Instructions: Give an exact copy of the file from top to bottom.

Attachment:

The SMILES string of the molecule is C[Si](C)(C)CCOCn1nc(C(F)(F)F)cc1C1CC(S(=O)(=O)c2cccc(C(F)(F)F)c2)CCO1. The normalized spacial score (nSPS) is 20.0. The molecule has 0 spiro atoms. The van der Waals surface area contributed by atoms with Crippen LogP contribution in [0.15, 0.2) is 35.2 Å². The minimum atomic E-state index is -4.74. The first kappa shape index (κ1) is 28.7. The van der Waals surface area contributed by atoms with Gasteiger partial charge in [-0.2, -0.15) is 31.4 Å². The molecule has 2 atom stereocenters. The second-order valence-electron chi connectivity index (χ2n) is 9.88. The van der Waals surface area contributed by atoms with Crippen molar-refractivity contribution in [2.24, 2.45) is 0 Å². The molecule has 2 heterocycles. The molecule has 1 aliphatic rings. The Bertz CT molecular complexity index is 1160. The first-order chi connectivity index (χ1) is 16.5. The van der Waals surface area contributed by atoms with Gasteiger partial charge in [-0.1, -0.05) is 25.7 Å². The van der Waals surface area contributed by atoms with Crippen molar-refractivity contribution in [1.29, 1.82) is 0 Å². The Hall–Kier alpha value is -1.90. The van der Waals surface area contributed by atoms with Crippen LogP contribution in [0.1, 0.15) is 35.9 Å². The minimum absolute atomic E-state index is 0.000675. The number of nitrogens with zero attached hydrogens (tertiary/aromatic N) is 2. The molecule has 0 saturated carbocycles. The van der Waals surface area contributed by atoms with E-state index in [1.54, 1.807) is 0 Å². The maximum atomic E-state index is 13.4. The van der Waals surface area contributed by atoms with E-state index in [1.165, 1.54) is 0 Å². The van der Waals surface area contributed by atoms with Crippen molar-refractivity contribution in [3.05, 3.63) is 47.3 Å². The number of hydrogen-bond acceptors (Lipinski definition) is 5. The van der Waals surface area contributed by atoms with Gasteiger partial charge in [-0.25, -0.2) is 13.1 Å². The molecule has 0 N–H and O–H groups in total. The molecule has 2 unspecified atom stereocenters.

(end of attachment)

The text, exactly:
The SMILES string of the molecule is C[Si](C)(C)CCOCn1nc(C(F)(F)F)cc1C1CC(S(=O)(=O)c2cccc(C(F)(F)F)c2)CCO1. The normalized spacial score (nSPS) is 20.0. The molecule has 0 spiro atoms. The van der Waals surface area contributed by atoms with Crippen LogP contribution in [0.15, 0.2) is 35.2 Å². The minimum atomic E-state index is -4.74. The first kappa shape index (κ1) is 28.7. The van der Waals surface area contributed by atoms with Gasteiger partial charge in [-0.2, -0.15) is 31.4 Å². The molecule has 2 atom stereocenters. The second-order valence-electron chi connectivity index (χ2n) is 9.88. The van der Waals surface area contributed by atoms with Crippen molar-refractivity contribution in [2.24, 2.45) is 0 Å². The molecule has 2 heterocycles. The molecule has 1 aliphatic rings. The Bertz CT molecular complexity index is 1160. The first-order chi connectivity index (χ1) is 16.5. The van der Waals surface area contributed by atoms with Gasteiger partial charge in [-0.1, -0.05) is 25.7 Å². The van der Waals surface area contributed by atoms with Crippen molar-refractivity contribution in [1.29, 1.82) is 0 Å². The Hall–Kier alpha value is -1.90. The van der Waals surface area contributed by atoms with Crippen LogP contribution in [0.1, 0.15) is 35.9 Å². The minimum absolute atomic E-state index is 0.000675. The number of nitrogens with zero attached hydrogens (tertiary/aromatic N) is 2. The molecule has 0 saturated carbocycles. The van der Waals surface area contributed by atoms with E-state index in [1.54, 1.807) is 0 Å². The maximum atomic E-state index is 13.4. The van der Waals surface area contributed by atoms with E-state index in [1.165, 1.54) is 0 Å². The van der Waals surface area contributed by atoms with Crippen molar-refractivity contribution in [3.05, 3.63) is 47.3 Å². The number of hydrogen-bond acceptors (Lipinski definition) is 5. The van der Waals surface area contributed by atoms with Gasteiger partial charge in [-0.25, -0.2) is 13.1 Å². The molecule has 0 N–H and O–H groups in total. The molecule has 2 unspecified atom stereocenters.